Provide a copy of any prepared text in advance to the secretariat staff so that précis-writers and interpreters can refer to the text as you read it. Refer to paragraph numbers, not pages, in official United Nations documents. The pagination of United Nations documents often varies between language versions, but paragraph numbers remain the same. Give the paragraph references before reading out quotations, not after. Speak at a reasonable pace so that précis-writers and interpreters — and indeed other members of the audience — can follow your arguments. If you feel that a particular point or quotation should be placed on the record, say so.

  • Corrections should be submitted in one of the working languages. They should be set forth in a memorandum and also incorporated in a copy of the record.

    They should be sent within one week of the date of the document in question to the English Translation Section, room E.6040, Palais des Nations, Geneva.

    Any corrections submitted will be duly checked against the audio recordings of the meeting. Any corrections to the records of public meetings of a committee are consolidated in a single corrigendum, to be issued shortly after the end of the session.

  • Summary records are posted as soon as they are available on the committee web site under the relevant session and can also be found on the Web page United Nations Documents (ODS).

  • The Division of Conference Management of the United Nations Office at Geneva serves primarily conferences and meetings for the United Nations bodies and its Programmes, Funds, Regional Commissions, and Specialized Agencies. Non-governmental organizations, and other organizations with special status, are also allowed to host meetings at the Palais des Nations.

  • The Regulations for the Control and Limitation of Documentation, ST/AI/189/Add.3/Rev.2, define documents and publications: "A document is a text submitted to a principal organ or a subsidiary organ of the United Nations for consideration by it, usually in connection with item(s) on its agenda." United Nations documents are issued for or under the authority of intergovernmental bodies under a United Nations document symbol and include all official records and meeting records of organs or conferences of the United Nations. Attribution in United Nations documents is regulated according to established rules and practices under the authority of the Department for General Assembly and Conference Management. United Nations documents normally bear, in addition to a title corresponding to the subject or agenda item, a subtitle indicating the entity or official responsible for submitting the document. In documents prepared for a body that does not have a sessional agenda, the main title may contain that information.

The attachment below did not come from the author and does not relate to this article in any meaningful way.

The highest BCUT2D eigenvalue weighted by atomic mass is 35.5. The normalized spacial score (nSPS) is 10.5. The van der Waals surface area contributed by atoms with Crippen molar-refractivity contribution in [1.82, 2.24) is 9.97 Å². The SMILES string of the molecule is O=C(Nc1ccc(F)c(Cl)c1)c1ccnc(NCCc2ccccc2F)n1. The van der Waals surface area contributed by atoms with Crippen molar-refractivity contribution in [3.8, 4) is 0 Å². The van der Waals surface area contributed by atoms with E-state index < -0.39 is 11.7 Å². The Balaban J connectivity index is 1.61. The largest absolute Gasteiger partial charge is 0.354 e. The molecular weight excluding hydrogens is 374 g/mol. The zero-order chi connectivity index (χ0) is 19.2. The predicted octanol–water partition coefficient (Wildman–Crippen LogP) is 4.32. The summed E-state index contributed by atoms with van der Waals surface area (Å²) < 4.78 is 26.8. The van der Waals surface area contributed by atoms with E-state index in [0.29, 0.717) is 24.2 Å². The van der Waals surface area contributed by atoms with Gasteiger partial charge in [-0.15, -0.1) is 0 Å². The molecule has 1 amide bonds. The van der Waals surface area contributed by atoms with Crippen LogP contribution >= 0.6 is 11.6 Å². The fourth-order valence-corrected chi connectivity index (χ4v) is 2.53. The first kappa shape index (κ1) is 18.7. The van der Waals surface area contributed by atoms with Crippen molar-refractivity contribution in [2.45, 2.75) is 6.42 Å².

"The term 'United Nations publication' refers to any written material which is issued by the United Nations to the general public." Examples of United Nations publications include major studies and reports, monographs, edited volumes, statistical compilations, conference proceedings, journals, serial publications such as yearbooks, the United Nations Treaty Series and other international law publications. United Nations publications are generally published in response to legislative mandates or requests by intergovernmental bodies. They may be distributed free of charge or for a price. If sold, United Nations publications are assigned an International Standard Book Number (ISBN/eISBN) or, for serials and periodicals, an International Standard Serial Number (ISSN/eISSN). Publications may be published in print or electronic form, including as mobile applications, and in any other format or media as technology evolves.